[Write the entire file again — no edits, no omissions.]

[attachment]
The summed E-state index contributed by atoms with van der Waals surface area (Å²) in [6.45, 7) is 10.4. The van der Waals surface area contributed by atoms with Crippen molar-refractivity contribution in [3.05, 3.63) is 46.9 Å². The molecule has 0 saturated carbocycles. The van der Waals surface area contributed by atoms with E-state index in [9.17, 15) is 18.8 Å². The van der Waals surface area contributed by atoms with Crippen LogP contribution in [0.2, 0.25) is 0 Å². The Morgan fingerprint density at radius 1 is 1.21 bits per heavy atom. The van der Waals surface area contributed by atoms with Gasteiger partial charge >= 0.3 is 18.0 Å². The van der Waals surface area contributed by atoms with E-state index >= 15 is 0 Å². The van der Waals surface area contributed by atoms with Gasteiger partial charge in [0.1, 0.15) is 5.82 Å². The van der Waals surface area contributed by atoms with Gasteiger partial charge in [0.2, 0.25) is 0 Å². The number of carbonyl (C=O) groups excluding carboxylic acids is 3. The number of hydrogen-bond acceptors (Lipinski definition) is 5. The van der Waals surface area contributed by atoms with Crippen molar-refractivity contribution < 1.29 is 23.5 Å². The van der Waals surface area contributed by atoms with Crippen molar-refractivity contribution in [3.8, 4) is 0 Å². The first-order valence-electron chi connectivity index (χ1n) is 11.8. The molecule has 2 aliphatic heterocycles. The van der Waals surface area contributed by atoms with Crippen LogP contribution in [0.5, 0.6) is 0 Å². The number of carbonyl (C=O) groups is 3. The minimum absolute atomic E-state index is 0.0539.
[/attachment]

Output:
The summed E-state index contributed by atoms with van der Waals surface area (Å²) in [6.45, 7) is 10.4. The van der Waals surface area contributed by atoms with Crippen molar-refractivity contribution in [3.05, 3.63) is 46.9 Å². The molecule has 0 saturated carbocycles. The van der Waals surface area contributed by atoms with E-state index in [9.17, 15) is 18.8 Å². The van der Waals surface area contributed by atoms with Crippen LogP contribution in [0.2, 0.25) is 0 Å². The Morgan fingerprint density at radius 1 is 1.21 bits per heavy atom. The van der Waals surface area contributed by atoms with Gasteiger partial charge >= 0.3 is 18.0 Å². The van der Waals surface area contributed by atoms with E-state index >= 15 is 0 Å². The van der Waals surface area contributed by atoms with Gasteiger partial charge in [0.1, 0.15) is 5.82 Å². The van der Waals surface area contributed by atoms with Gasteiger partial charge in [0.2, 0.25) is 0 Å². The number of carbonyl (C=O) groups excluding carboxylic acids is 3. The number of hydrogen-bond acceptors (Lipinski definition) is 5. The van der Waals surface area contributed by atoms with Crippen molar-refractivity contribution < 1.29 is 23.5 Å². The van der Waals surface area contributed by atoms with Crippen molar-refractivity contribution in [3.8, 4) is 0 Å². The first-order valence-electron chi connectivity index (χ1n) is 11.8. The molecule has 2 aliphatic heterocycles. The van der Waals surface area contributed by atoms with Crippen LogP contribution in [0.5, 0.6) is 0 Å². The number of carbonyl (C=O) groups is 3. The minimum absolute atomic E-state index is 0.0539.